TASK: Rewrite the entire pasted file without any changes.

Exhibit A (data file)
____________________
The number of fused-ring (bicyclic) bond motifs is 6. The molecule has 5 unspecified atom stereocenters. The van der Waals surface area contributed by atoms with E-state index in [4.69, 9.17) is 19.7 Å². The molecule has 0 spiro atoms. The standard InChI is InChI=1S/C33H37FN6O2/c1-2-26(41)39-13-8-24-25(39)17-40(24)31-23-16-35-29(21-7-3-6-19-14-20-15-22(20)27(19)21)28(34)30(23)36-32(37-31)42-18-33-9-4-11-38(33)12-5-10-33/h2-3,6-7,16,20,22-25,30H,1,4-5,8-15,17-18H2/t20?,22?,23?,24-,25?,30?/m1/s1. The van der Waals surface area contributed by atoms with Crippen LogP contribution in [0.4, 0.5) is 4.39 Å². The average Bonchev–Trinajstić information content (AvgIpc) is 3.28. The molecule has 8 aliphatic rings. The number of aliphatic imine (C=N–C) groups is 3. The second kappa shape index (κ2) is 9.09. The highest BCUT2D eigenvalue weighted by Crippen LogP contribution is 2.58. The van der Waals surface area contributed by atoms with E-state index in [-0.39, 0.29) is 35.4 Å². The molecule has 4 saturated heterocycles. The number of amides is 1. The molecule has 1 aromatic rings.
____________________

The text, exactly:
The number of fused-ring (bicyclic) bond motifs is 6. The molecule has 5 unspecified atom stereocenters. The van der Waals surface area contributed by atoms with E-state index in [4.69, 9.17) is 19.7 Å². The molecule has 0 spiro atoms. The standard InChI is InChI=1S/C33H37FN6O2/c1-2-26(41)39-13-8-24-25(39)17-40(24)31-23-16-35-29(21-7-3-6-19-14-20-15-22(20)27(19)21)28(34)30(23)36-32(37-31)42-18-33-9-4-11-38(33)12-5-10-33/h2-3,6-7,16,20,22-25,30H,1,4-5,8-15,17-18H2/t20?,22?,23?,24-,25?,30?/m1/s1. The van der Waals surface area contributed by atoms with Crippen LogP contribution in [0.4, 0.5) is 4.39 Å². The average Bonchev–Trinajstić information content (AvgIpc) is 3.28. The molecule has 8 aliphatic rings. The number of aliphatic imine (C=N–C) groups is 3. The second kappa shape index (κ2) is 9.09. The highest BCUT2D eigenvalue weighted by Crippen LogP contribution is 2.58. The van der Waals surface area contributed by atoms with E-state index in [-0.39, 0.29) is 35.4 Å². The molecule has 4 saturated heterocycles. The number of amides is 1. The molecule has 1 aromatic rings.